Although such questions are universal and urgent, I found Heti’s ruminating to be solipsistic. Heti manges to take the dire themes of legacy and womanhood and make them completely insular, self-contained. This is because the entire book mostly happens inside of Heti’s head. And yet, as a reader, I found I was most engrossed in the rare parts that happen outside of her consciousness — when Heti is in conflict or in coitus with her partner, when she is considering legacy and trauma with her Jewish mother, when she is in conversation with the numerous authors and publishers with whom she asks pointed questions about partnership and family-making. It is through these relational encounters that we are given access to a female socialization that is sweeping — not just individualized by Heti herself.
It was Heti, however, who brought me to Jen George’s The Babysitter at Rest, a collection published by Dorothy Press in 2016. On the cover, naked, rainbow watercolor figurines dance above a blurb from Heti: “I’m so happy this collection exists, I feel drunk with love for these stories. They’re so funny and weird and true.” I immediately pulled the book off the shelf and began devouring the emotionally naked, kaleidoscopic, frolicking narratives. These stories bring us gorgeously out of our reality and into an altered future: out of our heads and into our bodies, which are revealed to be alive, overflowing, ejaculating.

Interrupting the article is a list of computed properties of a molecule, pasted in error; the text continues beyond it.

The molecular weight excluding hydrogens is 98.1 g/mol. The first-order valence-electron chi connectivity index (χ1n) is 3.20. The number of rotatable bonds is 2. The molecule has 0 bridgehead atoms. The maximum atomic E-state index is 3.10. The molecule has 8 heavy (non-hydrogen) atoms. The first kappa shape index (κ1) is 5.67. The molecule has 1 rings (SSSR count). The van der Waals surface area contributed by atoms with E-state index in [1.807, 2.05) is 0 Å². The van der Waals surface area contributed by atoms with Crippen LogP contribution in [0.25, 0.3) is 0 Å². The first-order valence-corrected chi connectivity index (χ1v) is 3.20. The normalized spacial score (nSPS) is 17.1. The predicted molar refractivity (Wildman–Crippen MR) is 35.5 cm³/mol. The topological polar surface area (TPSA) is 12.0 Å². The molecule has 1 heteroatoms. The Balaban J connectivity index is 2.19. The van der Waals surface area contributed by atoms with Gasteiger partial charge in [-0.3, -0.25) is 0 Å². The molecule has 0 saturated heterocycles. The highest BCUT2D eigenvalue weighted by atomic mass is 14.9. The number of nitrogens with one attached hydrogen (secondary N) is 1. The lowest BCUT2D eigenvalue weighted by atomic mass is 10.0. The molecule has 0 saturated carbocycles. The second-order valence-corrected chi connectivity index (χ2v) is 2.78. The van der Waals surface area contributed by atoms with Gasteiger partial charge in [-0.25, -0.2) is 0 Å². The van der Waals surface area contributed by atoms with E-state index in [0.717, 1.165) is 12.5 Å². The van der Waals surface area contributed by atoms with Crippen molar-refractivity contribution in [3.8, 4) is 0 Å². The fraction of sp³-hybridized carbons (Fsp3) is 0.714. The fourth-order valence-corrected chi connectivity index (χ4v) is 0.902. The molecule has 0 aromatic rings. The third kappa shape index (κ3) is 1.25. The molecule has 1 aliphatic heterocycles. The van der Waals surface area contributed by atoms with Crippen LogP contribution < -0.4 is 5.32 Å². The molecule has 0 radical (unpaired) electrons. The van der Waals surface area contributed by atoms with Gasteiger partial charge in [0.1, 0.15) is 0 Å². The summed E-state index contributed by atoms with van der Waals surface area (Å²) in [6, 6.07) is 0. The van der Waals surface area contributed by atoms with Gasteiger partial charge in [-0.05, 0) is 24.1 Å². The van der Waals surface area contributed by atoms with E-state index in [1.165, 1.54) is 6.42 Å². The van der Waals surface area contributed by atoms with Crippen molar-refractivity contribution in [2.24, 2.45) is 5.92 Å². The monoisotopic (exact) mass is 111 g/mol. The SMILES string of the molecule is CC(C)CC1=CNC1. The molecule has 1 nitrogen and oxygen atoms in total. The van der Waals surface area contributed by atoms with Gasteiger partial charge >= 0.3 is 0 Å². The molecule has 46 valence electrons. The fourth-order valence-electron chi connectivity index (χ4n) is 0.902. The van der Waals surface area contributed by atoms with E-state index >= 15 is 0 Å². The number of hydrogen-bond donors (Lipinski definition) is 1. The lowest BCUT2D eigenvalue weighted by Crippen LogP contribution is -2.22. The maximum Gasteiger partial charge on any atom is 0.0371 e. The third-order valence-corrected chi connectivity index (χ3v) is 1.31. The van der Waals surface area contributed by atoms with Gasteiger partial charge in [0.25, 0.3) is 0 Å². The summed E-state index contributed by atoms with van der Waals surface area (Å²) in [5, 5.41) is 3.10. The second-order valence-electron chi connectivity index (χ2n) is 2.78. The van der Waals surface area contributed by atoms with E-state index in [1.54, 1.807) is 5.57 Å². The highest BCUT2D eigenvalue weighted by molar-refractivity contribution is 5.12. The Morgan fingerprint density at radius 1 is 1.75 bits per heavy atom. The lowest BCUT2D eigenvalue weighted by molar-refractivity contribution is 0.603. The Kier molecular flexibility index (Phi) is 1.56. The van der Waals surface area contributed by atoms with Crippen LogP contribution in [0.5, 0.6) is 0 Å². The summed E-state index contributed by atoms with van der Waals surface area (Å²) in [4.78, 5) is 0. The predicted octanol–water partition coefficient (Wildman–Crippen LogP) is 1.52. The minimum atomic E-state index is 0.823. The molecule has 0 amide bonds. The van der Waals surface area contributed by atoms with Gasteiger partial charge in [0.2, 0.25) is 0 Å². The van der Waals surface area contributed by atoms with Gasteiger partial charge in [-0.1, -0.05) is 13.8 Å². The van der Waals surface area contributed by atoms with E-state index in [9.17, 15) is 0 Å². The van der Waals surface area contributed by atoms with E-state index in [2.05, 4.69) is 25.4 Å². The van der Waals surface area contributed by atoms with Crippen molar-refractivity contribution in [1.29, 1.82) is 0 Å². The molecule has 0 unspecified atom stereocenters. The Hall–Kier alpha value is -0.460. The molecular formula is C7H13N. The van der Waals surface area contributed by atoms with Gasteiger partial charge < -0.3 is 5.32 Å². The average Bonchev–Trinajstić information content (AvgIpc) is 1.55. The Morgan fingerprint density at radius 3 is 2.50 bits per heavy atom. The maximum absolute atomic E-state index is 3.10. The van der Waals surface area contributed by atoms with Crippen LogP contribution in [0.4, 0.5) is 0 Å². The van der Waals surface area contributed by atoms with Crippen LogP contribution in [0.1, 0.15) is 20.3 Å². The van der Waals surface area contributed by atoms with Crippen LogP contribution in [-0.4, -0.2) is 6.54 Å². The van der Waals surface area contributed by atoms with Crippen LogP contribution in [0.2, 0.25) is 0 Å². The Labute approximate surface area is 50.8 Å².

Whereas Heti takes herself quite seriously, George treats the social constructions of femininity with a rare humor. In her first story, “Guidance / The Party,” a 33-year-old woman is visited by The Guide, who arrives to show the protagonist how to host the party where she will debut as an adult. The Guide states, “Despite your lack of intuition, you may have become aware of the following changes that signal the onset of adulthood: listening to others, doubting everything you think, health problems, understanding of the limitations of time and/or life/living/the individual/experience, failure to believe in the inherent benevolence of the universe, frequent aches- head and otherwise – bad breath (rot and poor digestion), watching someone younger/more attractive be better than you socially and otherwise, crying at kindness.”